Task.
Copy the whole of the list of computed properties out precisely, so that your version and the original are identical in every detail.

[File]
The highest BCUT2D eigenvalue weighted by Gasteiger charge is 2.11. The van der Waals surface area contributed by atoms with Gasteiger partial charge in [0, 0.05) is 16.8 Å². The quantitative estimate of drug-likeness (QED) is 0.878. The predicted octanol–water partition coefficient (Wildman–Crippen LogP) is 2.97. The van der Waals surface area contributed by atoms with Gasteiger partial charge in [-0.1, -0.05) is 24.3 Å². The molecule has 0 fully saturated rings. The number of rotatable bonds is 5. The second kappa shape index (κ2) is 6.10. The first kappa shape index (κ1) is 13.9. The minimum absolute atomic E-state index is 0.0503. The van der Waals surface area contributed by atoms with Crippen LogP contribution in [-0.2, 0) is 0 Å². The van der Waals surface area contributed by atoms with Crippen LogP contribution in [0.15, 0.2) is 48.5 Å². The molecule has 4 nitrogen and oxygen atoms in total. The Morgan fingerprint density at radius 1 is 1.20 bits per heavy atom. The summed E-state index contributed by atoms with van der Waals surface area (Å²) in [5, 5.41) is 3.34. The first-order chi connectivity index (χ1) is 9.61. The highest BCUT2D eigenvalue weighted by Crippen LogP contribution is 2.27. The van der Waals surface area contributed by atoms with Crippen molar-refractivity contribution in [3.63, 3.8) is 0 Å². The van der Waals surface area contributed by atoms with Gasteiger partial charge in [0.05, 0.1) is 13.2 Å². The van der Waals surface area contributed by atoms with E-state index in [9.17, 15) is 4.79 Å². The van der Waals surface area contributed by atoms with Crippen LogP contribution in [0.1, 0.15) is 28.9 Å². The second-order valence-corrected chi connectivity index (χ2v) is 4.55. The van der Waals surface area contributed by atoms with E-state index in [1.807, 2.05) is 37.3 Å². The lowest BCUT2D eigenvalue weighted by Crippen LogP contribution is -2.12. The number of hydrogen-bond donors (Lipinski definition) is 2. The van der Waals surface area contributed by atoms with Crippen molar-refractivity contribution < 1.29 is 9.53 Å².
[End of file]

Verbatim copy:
The highest BCUT2D eigenvalue weighted by Gasteiger charge is 2.11. The van der Waals surface area contributed by atoms with Gasteiger partial charge in [0, 0.05) is 16.8 Å². The quantitative estimate of drug-likeness (QED) is 0.878. The predicted octanol–water partition coefficient (Wildman–Crippen LogP) is 2.97. The van der Waals surface area contributed by atoms with Gasteiger partial charge in [-0.1, -0.05) is 24.3 Å². The molecule has 0 fully saturated rings. The number of rotatable bonds is 5. The second kappa shape index (κ2) is 6.10. The first kappa shape index (κ1) is 13.9. The minimum absolute atomic E-state index is 0.0503. The van der Waals surface area contributed by atoms with Crippen LogP contribution in [-0.2, 0) is 0 Å². The van der Waals surface area contributed by atoms with Crippen LogP contribution in [0.15, 0.2) is 48.5 Å². The molecule has 4 nitrogen and oxygen atoms in total. The Morgan fingerprint density at radius 1 is 1.20 bits per heavy atom. The summed E-state index contributed by atoms with van der Waals surface area (Å²) in [5, 5.41) is 3.34. The first-order chi connectivity index (χ1) is 9.61. The highest BCUT2D eigenvalue weighted by Crippen LogP contribution is 2.27. The van der Waals surface area contributed by atoms with Crippen molar-refractivity contribution in [3.63, 3.8) is 0 Å². The van der Waals surface area contributed by atoms with Gasteiger partial charge in [0.05, 0.1) is 13.2 Å². The van der Waals surface area contributed by atoms with E-state index in [9.17, 15) is 4.79 Å². The van der Waals surface area contributed by atoms with Crippen LogP contribution in [0.1, 0.15) is 28.9 Å². The second-order valence-corrected chi connectivity index (χ2v) is 4.55. The van der Waals surface area contributed by atoms with E-state index in [1.807, 2.05) is 37.3 Å². The lowest BCUT2D eigenvalue weighted by Crippen LogP contribution is -2.12. The number of hydrogen-bond donors (Lipinski definition) is 2. The van der Waals surface area contributed by atoms with Crippen molar-refractivity contribution < 1.29 is 9.53 Å².